The Equality and Human Rights Commission has this month issued guidance on the use of confidentiality clauses in settlement agreements.
The guidance has come about due to concern that discrimination and harassment in the workplace is being concealed due to clauses in settlement agreements preventing a victim from revealing the treatment they have been subjected to. There is also concern, in addition to the failure to investigate allegations, that this could lead to repeat allegations against a particular individual or a culture of harassment in an organisation or department not being identified.
The recommendations include:
- Settlement agreements should not prevent an employee speaking out about discrimination or harassment unless it is necessary to protect a victim of discrimination or if the victim has requested it.
- There may be very rare situations where a comprehensive investigation has found the allegation to be unfounded where confidentiality is necessary to protect the person who was accused of discrimination.
- Careful consideration should be given to precisely which elements of the agreement are required to be confidential. For example, the employee could be prevented from discussing the level of settlement received but may still be free to discuss the discrimination they have suffered.
- Any confidentiality provisions should be mirrored: if the employee is required to keep a certain issue confidential then the employer should also be required to keep that issue confidential.
- Employers should keep a record of any allegations of discrimination to ensure that patterns are not missed.
- Entering into a settlement agreement should not be used as an alternative to fully investigating allegations of discrimination; an investigation should be carried out in all cases.
- Confidentiality provisions may be required where there is an investigation or disciplinary or tribunal proceedings in order to prevent the investigation or proceedings being prejudiced.
- It should be clear from the confidentiality clause that the employee is entitled to discuss the discrimination with:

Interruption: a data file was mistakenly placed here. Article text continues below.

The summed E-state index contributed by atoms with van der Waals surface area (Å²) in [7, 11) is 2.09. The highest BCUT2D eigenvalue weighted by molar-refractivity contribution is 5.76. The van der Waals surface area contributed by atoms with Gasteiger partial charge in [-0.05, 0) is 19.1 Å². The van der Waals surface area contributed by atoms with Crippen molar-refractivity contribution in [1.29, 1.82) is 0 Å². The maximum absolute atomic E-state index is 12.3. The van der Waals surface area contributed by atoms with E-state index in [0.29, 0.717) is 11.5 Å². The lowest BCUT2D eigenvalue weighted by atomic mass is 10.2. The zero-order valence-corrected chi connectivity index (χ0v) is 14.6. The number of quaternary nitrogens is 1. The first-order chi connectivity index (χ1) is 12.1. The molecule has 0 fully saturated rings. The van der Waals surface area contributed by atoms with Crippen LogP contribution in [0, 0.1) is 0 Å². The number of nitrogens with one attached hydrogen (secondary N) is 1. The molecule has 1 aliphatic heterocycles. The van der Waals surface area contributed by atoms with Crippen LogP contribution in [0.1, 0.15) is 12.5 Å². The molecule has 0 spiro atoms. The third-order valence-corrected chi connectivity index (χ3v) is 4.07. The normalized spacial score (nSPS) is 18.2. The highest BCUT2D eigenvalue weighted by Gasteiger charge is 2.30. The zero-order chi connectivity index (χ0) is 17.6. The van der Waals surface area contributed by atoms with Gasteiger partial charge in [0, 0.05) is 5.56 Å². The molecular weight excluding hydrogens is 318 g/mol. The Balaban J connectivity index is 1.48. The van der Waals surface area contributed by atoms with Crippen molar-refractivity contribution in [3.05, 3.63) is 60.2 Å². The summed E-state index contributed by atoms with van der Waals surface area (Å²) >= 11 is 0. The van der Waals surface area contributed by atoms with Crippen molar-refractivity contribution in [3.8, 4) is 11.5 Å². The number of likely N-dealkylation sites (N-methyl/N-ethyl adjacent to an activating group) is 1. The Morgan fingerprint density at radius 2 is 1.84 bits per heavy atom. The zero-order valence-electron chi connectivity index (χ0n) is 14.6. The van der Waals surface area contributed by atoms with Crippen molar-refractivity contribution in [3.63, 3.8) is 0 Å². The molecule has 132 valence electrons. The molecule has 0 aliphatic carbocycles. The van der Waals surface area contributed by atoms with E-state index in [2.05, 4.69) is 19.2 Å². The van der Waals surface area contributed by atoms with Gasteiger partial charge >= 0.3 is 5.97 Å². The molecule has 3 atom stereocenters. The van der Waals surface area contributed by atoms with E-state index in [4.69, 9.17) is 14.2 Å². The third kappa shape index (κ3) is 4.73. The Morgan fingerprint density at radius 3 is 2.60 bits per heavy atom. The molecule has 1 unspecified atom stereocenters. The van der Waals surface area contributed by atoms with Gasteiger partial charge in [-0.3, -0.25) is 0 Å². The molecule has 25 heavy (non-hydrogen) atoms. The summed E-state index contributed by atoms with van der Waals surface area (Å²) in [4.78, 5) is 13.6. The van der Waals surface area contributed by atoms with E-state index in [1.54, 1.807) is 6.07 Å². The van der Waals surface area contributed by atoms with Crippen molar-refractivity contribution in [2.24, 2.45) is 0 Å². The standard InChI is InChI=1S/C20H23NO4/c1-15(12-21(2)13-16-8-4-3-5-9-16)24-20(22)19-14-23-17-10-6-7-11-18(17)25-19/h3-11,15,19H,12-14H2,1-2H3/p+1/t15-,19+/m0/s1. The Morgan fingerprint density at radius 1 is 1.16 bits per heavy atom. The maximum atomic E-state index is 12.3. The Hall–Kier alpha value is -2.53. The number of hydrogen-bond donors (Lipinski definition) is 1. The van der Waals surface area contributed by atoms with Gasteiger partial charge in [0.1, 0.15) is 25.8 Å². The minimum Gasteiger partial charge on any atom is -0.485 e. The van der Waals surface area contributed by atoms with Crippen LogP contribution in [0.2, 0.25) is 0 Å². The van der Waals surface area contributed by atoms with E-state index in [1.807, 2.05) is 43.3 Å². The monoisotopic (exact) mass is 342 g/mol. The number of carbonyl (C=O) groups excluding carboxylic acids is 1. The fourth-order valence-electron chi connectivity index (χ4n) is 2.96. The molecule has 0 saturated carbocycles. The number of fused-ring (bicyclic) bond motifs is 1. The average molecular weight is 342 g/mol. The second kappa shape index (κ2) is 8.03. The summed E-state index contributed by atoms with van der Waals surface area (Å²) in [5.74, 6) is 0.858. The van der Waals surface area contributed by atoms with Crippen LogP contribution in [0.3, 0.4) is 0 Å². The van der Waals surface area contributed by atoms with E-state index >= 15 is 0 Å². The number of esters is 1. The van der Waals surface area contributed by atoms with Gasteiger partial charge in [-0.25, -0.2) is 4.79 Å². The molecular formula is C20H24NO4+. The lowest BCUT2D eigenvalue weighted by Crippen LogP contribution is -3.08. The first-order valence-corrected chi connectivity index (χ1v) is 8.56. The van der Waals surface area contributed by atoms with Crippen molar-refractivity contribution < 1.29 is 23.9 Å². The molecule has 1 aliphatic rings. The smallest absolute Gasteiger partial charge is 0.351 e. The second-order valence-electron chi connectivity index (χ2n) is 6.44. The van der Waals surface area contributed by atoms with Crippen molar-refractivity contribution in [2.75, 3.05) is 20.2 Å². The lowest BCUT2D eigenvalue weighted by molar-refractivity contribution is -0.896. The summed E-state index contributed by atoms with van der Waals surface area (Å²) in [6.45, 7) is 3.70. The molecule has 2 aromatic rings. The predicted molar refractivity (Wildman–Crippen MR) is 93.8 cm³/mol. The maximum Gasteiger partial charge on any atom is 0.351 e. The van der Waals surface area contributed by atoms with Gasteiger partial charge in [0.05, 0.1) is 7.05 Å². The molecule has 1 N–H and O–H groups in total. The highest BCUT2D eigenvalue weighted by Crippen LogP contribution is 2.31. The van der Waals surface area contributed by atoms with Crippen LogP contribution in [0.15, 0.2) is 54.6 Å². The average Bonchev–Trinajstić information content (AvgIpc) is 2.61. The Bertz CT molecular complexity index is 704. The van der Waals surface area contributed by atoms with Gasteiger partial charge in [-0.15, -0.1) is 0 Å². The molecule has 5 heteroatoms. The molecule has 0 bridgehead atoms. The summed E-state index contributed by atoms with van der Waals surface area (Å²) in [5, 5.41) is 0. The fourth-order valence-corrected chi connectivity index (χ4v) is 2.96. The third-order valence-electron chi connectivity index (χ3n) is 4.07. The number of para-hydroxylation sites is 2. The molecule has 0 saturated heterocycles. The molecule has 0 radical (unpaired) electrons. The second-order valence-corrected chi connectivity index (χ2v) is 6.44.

- any relevant regulator
- the police
- a medical professional or counsellor who is bound by an obligation of confidentiality
- a legal or tax adviser who is bound by an obligation of confidentiality
- the employee’s spouse, partner or other immediate family members (who have agreed to keep the matter confidential)
- the employee’s trade union
- a potential employer where necessary to discuss the circumstances in which the employment ended.
Reasonable steps defence:
Where a claim is made against an employer due to discrimination by one employee against another, there is a defence available if the employer has taken all reasonable steps to prevent discrimination happening.
In order to benefit from this defence, the employer must:
- investigate allegations of discrimination;
- take actions to address discrimination; and
- take any reasonable steps to prevent discrimination occurring in the future.
Therefore if an employer simply enters into a settlement agreement, with no investigation, this defence may not be available to the employer in the event of a further allegation of discrimination.
It is important to note that this guidance is not binding on employers. It raises some important points to consider for employers but not every aspect of the guidance will be relevant to all employers. When considering entering into a settlement agreement with an employee who has made an allegation of discrimination, it is good practice to consider all the circumstances and to consider if confidentiality is required. The aim of this guidance is to prevent the systematic suppression of allegations of discrimination thereby ensuring that problems within an organisation do not continue due to employees being prevented from speaking out. If you are unsure of how to proceed following an allegation of discrimination, please contact a member of the Employment team for further advice.
By Esmat Faiz